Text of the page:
Their actions, described as a “political stunt” by critics, have overwhelmed intake centers for the city’s shelter system and contributed to a 30% rise in the shelter population in the last six months, according to Molly Park, first deputy commissioner of the city Department of Homeless Services. To handle the influx, she said, the city has opened 39 emergency shelters since June, mostly in hotels, leading to a “significant increase” in her agency’s budget.
The Orchard Beach facility is intended for single adults, but Iscol stopped short of promising that relief centers would not house families with young children in communal housing. Legal Aid attorneys say doing so could violate local and state shelter regulations.
Iscol said the city is “100% committed” to giving families their own private dwellings.
When pressed about potential violations, he frequently referred to the situation as an “unprecedented humanitarian crisis.” At one point, Iscol added: “There is a lot that we don't know, and there's a lot that we're gonna learn, and there are gonna be things that we have to adjust on the fly based on a lot of things that are outside of our control.”
South American cuisine
The Orchard Beach facility, Iscol said, would be "safe, secure, climate controlled,” drilled a few feet into the ground, and built to withstand inclement weather and 90 mph winds. In case of a hurricane, he said, asylum seekers would be evacuated – along with the 500,000 to 1 million other nearby residents. He said the city is setting up “tiger dams,” flexible tubes,” to prevent tidal flooding from the beach. Asylum seekers would also have access to recreation rooms and a dining hall with South American cuisine and multiple options, Long added — addressing a common complaint, according to Councilmember Gale Brewer.
"The Mexican food is too spicy. They want Venezuelan food," she said. "I'm not kidding.”
Long also promised bilingual staff and interpretation services, and said staff would be trained in mental health first aid and trauma-informed care.
There is a lot that we don't know, and there's a lot that we're gonna learn, and there are gonna be things that we have to adjust on the fly based on a lot of things that are outside of our control.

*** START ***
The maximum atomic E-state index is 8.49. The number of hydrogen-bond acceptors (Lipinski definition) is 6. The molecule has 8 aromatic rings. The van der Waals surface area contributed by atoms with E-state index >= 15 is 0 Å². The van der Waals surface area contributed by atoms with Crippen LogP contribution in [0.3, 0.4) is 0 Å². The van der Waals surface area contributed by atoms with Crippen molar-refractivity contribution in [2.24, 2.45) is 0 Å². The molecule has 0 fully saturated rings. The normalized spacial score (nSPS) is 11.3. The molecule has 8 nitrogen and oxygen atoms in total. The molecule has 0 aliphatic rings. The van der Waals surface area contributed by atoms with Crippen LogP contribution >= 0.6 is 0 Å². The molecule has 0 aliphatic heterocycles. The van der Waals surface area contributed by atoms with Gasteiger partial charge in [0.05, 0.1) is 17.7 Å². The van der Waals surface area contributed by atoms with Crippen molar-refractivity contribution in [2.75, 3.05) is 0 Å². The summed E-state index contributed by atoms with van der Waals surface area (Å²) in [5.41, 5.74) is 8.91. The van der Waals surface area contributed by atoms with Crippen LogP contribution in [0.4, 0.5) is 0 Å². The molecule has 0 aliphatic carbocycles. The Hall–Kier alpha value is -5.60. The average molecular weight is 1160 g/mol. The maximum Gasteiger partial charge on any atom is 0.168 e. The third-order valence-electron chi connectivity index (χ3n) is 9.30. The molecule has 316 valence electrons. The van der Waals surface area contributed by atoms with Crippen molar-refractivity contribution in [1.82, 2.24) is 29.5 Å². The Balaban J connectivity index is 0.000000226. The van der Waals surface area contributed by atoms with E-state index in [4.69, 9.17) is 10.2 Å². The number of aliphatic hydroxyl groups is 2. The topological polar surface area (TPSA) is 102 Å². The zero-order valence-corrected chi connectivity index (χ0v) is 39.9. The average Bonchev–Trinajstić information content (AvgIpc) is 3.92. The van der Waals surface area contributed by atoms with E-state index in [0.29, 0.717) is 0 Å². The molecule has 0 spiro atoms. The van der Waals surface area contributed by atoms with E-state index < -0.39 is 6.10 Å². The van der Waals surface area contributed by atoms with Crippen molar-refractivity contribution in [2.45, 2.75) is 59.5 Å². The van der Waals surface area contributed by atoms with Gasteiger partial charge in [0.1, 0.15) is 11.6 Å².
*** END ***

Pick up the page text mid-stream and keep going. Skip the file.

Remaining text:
The Orchard Beach center — hard to reach by public transit — will provide shuttle vans to long-term shelters and transportation to the nearby 6 subway line, Iscol said. The city Department of Homeless Services also plans to open a new intake center for the city’s homeless shelter system specifically for asylum seekers. Currently, the migrants, along with all of the city’s homeless, must go to intake centers across the city.
The center is intended to be temporary and will eventually be moved elsewhere, Iscol said.
City council members complained that the administration moved forward with the plan with little input from local elected officials, advocates, and other people impacted.
When asked if Bronx elected officials and community groups were notified of the Orchard Beach location choice, Iscol said “we spoke to them the day of” the decision was reached. He promised to loop others in sooner as more facilities are built.
Under questioning from Hanif, Iscol also said he wasn’t aware that the Texas-based contractor hired to help staff the Orchard Beach center, SLSCO, had won hundreds of millions of dollars to help build and replace the U.S.-Mexico border wall, as reported by Politico. The company was chosen under an emergency contract process, and has helped set up temporary coronavirus hospitals and vaccination centers across the city, Iscol said.
Politico reported that SLSCO was hired to build the Orchard Beach center, attributing the information to Hanif. But Iscol said that wasn’t true: another company was hired for construction.
The city paid SLSCO tens of millions of dollars to help build and staff two temporary COVID-19 hospitals that shuttered after seeing few or no patients. Meanwhile in Missouri, their $30 million no-bid emergency contract to help staff struggling hospitals last summer was marked with high costs and no-shows, according to a Missouri Independent report.
"I'm not happy about it,” Iscol said of the border wall revelations. “But that's the nature of dealing with an emergency.”